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I saw instances of "people go bald" on the web. I guess it should be the equivalent of "people become bald". Can I always use "go" instead of "become"? Like: Go broken Go sad

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    Idiomatically, people can go insane or become insane, and they can go bald or become bald. But the overlap is not exact. I've never heard someone say that someone else had gone annoying rather than become annoying; and on the other hand, "Gidget becomes Hawaiian" means something different from "Gidget goes Hawaiian."
    – Sven Yargs
    Commented Dec 13, 2015 at 6:35

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Alas, no, go is not a universal substitute for become. Go is idiomatic with certain words:

Go broke
Go for broke
Go crazy
Go silent
Go naked

But with broken or sad, not so much.

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  • Food (and people?) can go bad, and things can go wrong, too. :) I'd say they are both very common expressions.
    – Mari-Lou A
    Commented Dec 10, 2015 at 8:28
  • @Mari-LouA Things can go bad and then to worse, but not go sad.
    – deadrat
    Commented Dec 10, 2015 at 9:45
  • Let's not go nuts here, folks.
    – Hot Licks
    Commented Dec 11, 2015 at 22:31
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For the case of baldness, I would say yes. As the definition of bald at TheFreeDictionary shows, both usages are valid.

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"Go bald" can implicate an active choice or action. You can say "he decided to go bald" but it does not make much sense to say "he decided to become bald".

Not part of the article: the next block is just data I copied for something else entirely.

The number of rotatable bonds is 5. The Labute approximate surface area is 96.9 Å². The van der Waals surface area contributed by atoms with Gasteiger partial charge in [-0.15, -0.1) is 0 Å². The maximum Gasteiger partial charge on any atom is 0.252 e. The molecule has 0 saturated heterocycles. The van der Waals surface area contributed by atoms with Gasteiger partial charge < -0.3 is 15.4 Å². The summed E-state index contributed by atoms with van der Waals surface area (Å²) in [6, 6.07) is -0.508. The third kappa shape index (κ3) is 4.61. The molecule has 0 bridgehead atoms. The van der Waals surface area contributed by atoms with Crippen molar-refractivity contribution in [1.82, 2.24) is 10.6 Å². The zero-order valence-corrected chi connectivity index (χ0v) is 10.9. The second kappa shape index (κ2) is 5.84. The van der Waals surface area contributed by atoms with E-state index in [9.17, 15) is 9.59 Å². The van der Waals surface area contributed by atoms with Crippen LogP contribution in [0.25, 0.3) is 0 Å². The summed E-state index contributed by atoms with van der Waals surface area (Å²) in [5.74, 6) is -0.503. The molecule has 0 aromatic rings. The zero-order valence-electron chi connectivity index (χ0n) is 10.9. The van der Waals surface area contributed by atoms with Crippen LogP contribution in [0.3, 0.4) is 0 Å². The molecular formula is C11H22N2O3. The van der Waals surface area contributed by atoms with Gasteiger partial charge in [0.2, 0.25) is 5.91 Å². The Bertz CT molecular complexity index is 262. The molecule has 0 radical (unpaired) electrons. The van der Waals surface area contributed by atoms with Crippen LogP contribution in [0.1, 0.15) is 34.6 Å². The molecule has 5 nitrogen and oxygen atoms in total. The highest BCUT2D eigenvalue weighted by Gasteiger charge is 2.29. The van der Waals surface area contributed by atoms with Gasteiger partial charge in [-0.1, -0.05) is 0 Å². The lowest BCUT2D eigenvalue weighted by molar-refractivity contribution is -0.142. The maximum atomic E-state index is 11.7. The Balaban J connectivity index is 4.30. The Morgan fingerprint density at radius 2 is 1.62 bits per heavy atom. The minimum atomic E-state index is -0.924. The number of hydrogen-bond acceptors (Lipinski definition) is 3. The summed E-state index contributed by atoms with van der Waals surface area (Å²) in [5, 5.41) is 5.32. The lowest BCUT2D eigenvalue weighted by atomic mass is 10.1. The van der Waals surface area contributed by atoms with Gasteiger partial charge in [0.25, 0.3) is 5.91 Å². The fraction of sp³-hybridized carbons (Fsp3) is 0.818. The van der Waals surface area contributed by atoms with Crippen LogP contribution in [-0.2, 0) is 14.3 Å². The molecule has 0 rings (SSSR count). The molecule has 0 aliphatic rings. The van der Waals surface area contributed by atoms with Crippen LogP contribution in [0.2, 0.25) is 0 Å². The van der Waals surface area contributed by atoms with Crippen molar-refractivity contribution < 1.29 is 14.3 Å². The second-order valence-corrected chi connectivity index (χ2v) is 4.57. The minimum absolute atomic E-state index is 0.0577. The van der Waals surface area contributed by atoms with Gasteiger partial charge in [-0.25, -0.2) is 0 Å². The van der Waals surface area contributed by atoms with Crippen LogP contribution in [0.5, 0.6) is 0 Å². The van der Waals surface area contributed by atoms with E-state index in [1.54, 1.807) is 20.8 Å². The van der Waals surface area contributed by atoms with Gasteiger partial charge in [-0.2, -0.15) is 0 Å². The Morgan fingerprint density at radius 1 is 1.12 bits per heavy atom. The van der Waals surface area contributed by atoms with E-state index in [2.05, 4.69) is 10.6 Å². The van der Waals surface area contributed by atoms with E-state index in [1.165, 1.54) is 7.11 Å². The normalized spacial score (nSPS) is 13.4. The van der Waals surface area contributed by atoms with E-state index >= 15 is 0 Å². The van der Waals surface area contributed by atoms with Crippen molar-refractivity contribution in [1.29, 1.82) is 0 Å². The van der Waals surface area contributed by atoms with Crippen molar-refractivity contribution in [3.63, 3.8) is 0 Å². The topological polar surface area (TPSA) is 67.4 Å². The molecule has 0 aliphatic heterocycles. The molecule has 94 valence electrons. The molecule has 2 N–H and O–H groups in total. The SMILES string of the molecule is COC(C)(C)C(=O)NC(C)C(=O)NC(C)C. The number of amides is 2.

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    But that's not what the idiom means. To "go bald" is to have your hair fall out. Even if one decided they wanted to be bald, there are no (safe) ways to cause such defoliation.
    – Hot Licks
    Commented Dec 11, 2015 at 22:29
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    Perhaps user151232 means "to maintain a shaved head."
    – Brian Tung
    Commented Dec 12, 2015 at 0:50
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    @BrianTung - But that's not what "go bald" means.
    – Hot Licks
    Commented Dec 12, 2015 at 3:09
  • I don't use it that way, true. But I'm guessing at his meaning.
    – Brian Tung
    Commented Dec 12, 2015 at 3:13
  • People can go for the bald look (Sorry, but I can't upvote twice)
    – Mari-Lou A
    Commented Dec 12, 2015 at 6:40
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You can find this example in merriam-webster dictionary.

He's already starting to go bald. [=to become bald]

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  • The question is "Can I always use "go" instead of "become"? In some cases you can, like this definition. But there are other cases where they don't mean the same thing. So "always" isn't true.
    – fixer1234
    Commented Jun 16, 2017 at 20:39

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